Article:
US vaccination drive reveals racial disparity: media
New York: A racial gap has appeared in the Covid-19 vaccination drive in the United States, with African Americans lagging behind in terms of receiving jabs, according to a recent analysis by a media outlet.
The study showed that in the 17 sample states and two sample cities, African Americans were inoculated at levels below their share of population, “in some cases significantly below,” said the analysis, Xinhua news agency reported on Tuesday.
In North Carolina, where black people make up 22 per cent of the population, they account for only 11 per cent of the vaccine recipients. In comparison, white people, including both Hispanic and non-Hispanic whites in the state, are 68 per cent of the population and 82 per cent of those vaccinated, local media reported.
“We’re going to see a widening and exacerbation of the racial health inequities … if our communities cannot access the vaccines,” said Uche Blackstock, a New York emergency physician.
In New York City, nearly half of the residents who received a Covid-19 vaccination shot were white, more than double any minority group in the city, according to data released late Sunday by city health officials.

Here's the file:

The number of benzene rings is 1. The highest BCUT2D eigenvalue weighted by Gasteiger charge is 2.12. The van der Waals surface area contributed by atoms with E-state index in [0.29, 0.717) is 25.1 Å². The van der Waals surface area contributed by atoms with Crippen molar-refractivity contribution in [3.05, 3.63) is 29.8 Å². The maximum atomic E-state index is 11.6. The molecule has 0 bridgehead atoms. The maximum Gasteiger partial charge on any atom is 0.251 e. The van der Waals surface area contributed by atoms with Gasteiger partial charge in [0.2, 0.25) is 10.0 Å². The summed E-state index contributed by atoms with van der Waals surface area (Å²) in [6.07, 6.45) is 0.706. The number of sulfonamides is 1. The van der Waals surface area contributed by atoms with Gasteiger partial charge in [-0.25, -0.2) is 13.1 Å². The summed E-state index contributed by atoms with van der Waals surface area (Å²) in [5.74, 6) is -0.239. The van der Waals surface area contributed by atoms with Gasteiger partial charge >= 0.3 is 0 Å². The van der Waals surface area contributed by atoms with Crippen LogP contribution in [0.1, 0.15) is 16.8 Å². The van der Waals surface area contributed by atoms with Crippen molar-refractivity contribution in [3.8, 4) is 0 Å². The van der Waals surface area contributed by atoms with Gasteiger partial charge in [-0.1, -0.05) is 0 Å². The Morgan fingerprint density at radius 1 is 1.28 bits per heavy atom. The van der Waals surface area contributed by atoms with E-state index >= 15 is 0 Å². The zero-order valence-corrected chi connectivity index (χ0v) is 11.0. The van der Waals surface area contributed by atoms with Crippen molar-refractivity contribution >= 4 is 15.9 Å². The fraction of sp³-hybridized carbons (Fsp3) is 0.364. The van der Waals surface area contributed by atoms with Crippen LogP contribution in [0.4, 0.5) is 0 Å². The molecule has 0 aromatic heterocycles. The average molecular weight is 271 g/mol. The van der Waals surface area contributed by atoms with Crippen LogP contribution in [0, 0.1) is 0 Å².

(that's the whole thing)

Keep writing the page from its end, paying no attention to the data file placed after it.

Hundreds of thousands of New Yorkers have received shots since December, with whites accounting for 48 per cent. Blacks received 11 percent of the doses, while 15 per cent went to Asians and another 15 per cent to Latinos in the city, reported the Wall Street Journal on Monday.
Mayor Bill de Blasio said that the data highlighted a “profound problem” of racial inequity and the coronavirus pandemic. Blacks and Latinos in the United States have been killed by Covid-19 at more than twice the rate of white residents, according to the Centers for Disease Control and Prevention.
“The disparity is very plain. It has to be addressed forcefully,” de Blasio said at a press conference on Sunday.
United Nations Secretary-General Antonio Guterres on Thursday called on member states to make vaccine solidarity a top priority and underlined the UN’s commitment to promoting tolerance and ending white supremacy.